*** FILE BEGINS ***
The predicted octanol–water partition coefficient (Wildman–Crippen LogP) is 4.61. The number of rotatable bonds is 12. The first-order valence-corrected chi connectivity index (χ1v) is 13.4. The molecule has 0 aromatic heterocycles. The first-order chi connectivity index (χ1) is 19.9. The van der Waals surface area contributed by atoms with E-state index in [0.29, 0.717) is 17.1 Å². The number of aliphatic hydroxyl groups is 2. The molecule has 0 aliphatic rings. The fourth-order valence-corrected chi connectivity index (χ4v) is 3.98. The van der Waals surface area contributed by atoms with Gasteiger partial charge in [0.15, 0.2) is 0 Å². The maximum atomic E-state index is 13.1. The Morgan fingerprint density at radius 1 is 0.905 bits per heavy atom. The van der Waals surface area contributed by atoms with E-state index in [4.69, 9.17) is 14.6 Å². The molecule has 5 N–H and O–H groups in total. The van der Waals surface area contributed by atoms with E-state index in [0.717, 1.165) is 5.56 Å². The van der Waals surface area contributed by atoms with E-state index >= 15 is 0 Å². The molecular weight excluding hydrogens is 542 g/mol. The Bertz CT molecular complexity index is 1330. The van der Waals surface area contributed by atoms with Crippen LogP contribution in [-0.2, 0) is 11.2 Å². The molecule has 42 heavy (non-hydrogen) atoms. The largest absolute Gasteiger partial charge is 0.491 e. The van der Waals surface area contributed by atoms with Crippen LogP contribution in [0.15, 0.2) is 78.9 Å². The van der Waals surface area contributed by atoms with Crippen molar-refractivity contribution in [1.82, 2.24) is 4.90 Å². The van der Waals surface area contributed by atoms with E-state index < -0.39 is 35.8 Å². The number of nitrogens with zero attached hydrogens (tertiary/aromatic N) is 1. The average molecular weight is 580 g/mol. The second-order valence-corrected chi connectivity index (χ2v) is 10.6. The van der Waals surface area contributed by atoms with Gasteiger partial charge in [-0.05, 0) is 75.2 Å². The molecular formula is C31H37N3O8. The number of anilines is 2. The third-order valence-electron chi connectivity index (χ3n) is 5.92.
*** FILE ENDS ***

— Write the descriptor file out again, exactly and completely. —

The predicted octanol–water partition coefficient (Wildman–Crippen LogP) is 4.61. The number of rotatable bonds is 12. The first-order valence-corrected chi connectivity index (χ1v) is 13.4. The molecule has 0 aromatic heterocycles. The first-order chi connectivity index (χ1) is 19.9. The van der Waals surface area contributed by atoms with E-state index in [0.29, 0.717) is 17.1 Å². The number of aliphatic hydroxyl groups is 2. The molecule has 0 aliphatic rings. The fourth-order valence-corrected chi connectivity index (χ4v) is 3.98. The van der Waals surface area contributed by atoms with Gasteiger partial charge in [0.15, 0.2) is 0 Å². The maximum atomic E-state index is 13.1. The Morgan fingerprint density at radius 1 is 0.905 bits per heavy atom. The van der Waals surface area contributed by atoms with E-state index in [4.69, 9.17) is 14.6 Å². The molecule has 5 N–H and O–H groups in total. The van der Waals surface area contributed by atoms with E-state index in [0.717, 1.165) is 5.56 Å². The van der Waals surface area contributed by atoms with E-state index >= 15 is 0 Å². The molecular weight excluding hydrogens is 542 g/mol. The Bertz CT molecular complexity index is 1330. The van der Waals surface area contributed by atoms with Crippen LogP contribution in [-0.2, 0) is 11.2 Å². The molecule has 42 heavy (non-hydrogen) atoms. The largest absolute Gasteiger partial charge is 0.491 e. The van der Waals surface area contributed by atoms with Crippen LogP contribution in [0.15, 0.2) is 78.9 Å². The van der Waals surface area contributed by atoms with Crippen molar-refractivity contribution in [1.82, 2.24) is 4.90 Å². The van der Waals surface area contributed by atoms with E-state index < -0.39 is 35.8 Å². The number of nitrogens with zero attached hydrogens (tertiary/aromatic N) is 1. The average molecular weight is 580 g/mol. The second-order valence-corrected chi connectivity index (χ2v) is 10.6. The van der Waals surface area contributed by atoms with Gasteiger partial charge in [-0.05, 0) is 75.2 Å². The molecular formula is C31H37N3O8. The number of anilines is 2. The third-order valence-electron chi connectivity index (χ3n) is 5.92.